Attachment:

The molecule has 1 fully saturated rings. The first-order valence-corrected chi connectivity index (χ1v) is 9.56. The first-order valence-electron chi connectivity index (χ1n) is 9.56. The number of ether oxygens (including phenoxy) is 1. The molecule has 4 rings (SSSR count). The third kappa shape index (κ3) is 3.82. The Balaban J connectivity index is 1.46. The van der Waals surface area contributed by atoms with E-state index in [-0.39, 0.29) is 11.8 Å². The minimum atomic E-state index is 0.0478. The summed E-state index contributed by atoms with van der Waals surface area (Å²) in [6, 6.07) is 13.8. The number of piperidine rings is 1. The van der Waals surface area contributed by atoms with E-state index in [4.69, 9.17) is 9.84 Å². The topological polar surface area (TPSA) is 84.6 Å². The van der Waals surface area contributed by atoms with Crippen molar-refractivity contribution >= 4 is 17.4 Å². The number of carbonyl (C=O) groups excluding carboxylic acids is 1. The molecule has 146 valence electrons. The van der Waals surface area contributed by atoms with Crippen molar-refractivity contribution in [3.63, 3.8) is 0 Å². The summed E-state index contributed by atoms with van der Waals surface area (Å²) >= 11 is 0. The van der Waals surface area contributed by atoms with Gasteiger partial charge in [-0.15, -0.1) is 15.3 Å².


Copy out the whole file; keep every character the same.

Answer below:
The molecule has 1 fully saturated rings. The first-order valence-corrected chi connectivity index (χ1v) is 9.56. The first-order valence-electron chi connectivity index (χ1n) is 9.56. The number of ether oxygens (including phenoxy) is 1. The molecule has 4 rings (SSSR count). The third kappa shape index (κ3) is 3.82. The Balaban J connectivity index is 1.46. The van der Waals surface area contributed by atoms with E-state index in [-0.39, 0.29) is 11.8 Å². The minimum atomic E-state index is 0.0478. The summed E-state index contributed by atoms with van der Waals surface area (Å²) in [6, 6.07) is 13.8. The number of piperidine rings is 1. The van der Waals surface area contributed by atoms with E-state index in [4.69, 9.17) is 9.84 Å². The topological polar surface area (TPSA) is 84.6 Å². The van der Waals surface area contributed by atoms with Crippen molar-refractivity contribution >= 4 is 17.4 Å². The number of carbonyl (C=O) groups excluding carboxylic acids is 1. The molecule has 146 valence electrons. The van der Waals surface area contributed by atoms with Crippen molar-refractivity contribution in [3.63, 3.8) is 0 Å². The summed E-state index contributed by atoms with van der Waals surface area (Å²) >= 11 is 0. The van der Waals surface area contributed by atoms with Gasteiger partial charge in [-0.15, -0.1) is 15.3 Å².